Vostok-K

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Vostok-K
Vostok 8K72K.svg
Vostok-K rocket
FunctionCarrier rocket
ManufacturerOKB-1
Country of originUSSR
Size
StagesTwo
Capacity
Payload to LEO4,730 kilograms (10,430 lb)
Associated rockets
FamilyR-7
DerivativesVostok-2
Launch history
StatusRetired
Launch sitesBaikonur Site 1/5
Total launches13
Successes11
Failures2
First flight22 December 1960
Last flight10 July 1964
Notable payloadsVostok
Boosters
No. boosters4
Engines1 RD-107-8D74-1959
Thrust970.86 kN
Total thrust3,883.4 kN
Burn time118 seconds
FuelRP-1/LOX
First stage
Engines1 RD-108-8D75-1959
Thrust912 kN
Burn time301 seconds
FuelRP-1/LOX
Second stage
Engines1 RD-0109
Thrust54.5 kN
Burn time365 seconds
FuelRP-1/LOX

The Vostok-K (Russian: Восток meaning "East"), GRAU index 8K72K was an expendable carrier rocket used by the Soviet Union for thirteen launches between 1960 and 1964, six of which were manned. It was derived from the earlier Vostok-L; however, it featured uprated engines to improve performance, and enlarge its payload capacity.[1] It was a member of the Vostok family of rockets.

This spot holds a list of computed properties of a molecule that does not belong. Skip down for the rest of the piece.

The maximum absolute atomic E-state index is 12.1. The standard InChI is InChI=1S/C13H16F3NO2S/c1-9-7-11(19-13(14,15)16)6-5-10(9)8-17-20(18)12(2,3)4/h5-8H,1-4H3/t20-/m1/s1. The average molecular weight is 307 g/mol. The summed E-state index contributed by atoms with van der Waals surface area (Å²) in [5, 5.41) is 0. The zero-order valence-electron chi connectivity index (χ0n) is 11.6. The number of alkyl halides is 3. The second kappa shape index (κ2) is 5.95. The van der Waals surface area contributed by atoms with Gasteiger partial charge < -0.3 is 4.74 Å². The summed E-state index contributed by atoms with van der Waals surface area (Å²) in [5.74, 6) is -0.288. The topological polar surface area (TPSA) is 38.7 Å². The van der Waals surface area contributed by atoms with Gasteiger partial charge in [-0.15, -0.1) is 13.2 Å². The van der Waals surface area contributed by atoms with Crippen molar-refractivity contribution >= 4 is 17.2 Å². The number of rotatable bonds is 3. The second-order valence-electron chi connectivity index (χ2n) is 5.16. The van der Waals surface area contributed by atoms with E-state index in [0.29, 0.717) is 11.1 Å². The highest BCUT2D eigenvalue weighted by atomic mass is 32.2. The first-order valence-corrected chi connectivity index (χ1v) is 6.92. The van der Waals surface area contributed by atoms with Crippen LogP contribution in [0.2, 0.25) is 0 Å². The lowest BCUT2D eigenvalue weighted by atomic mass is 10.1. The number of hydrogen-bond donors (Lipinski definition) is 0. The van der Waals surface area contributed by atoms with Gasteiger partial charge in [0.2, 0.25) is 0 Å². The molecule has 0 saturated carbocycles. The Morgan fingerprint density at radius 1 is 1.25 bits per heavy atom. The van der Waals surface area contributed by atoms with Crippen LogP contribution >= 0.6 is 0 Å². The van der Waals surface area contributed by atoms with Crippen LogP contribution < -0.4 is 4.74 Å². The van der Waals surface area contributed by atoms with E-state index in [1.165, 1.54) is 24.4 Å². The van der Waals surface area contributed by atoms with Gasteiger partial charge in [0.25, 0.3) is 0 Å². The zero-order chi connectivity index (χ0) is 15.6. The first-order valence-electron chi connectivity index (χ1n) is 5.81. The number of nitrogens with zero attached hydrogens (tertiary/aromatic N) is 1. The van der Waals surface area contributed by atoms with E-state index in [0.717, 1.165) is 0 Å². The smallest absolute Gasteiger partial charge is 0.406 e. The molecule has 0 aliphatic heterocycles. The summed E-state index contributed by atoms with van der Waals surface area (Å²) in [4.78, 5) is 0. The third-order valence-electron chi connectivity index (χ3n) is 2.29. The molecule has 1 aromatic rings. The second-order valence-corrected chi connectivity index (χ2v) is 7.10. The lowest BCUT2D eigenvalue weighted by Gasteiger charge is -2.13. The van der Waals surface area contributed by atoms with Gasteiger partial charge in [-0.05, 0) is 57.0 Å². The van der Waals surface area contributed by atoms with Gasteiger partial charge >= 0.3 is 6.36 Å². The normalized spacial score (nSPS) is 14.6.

The Vostok-K made its maiden flight on 22 December 1960, three weeks after the retirement of the Vostok-L. The third stage engine failed 425 seconds after launch, and the payload, a Korabl-Sputnik spacecraft, failed to reach orbit. The spacecraft was recovered after landing, and the two dogs aboard the spacecraft survived the flight.

On 12 April 1961, a Vostok-K rocket was used to launch Vostok 1, the first manned spaceflight, which made Yuri Gagarin the first human to fly in space. All six manned missions of the Vostok programme were launched using Vostok-K rockets. The first two Zenit reconnaissance satellites were also launched with the Vostok-K, but it was soon replaced in that capacity with the uprated 8A92 booster. After the conclusion of the Vostok program, there were two remaining 8K72Ks left; these were used to launch four Elektron scientific satellites on January 30 and July 10, 1964.[2]

References[edit]

  1. ^ Wade, Mark. "Soyuz". Encyclopedia Astronautica. Archived from the original on 2010-01-17. Retrieved 2009-04-15.
  2. ^ McDowell, Jonathan. "R-7". Orbital and Suborbital Launch Database. Jonathan's Space Page. Retrieved 2009-04-15.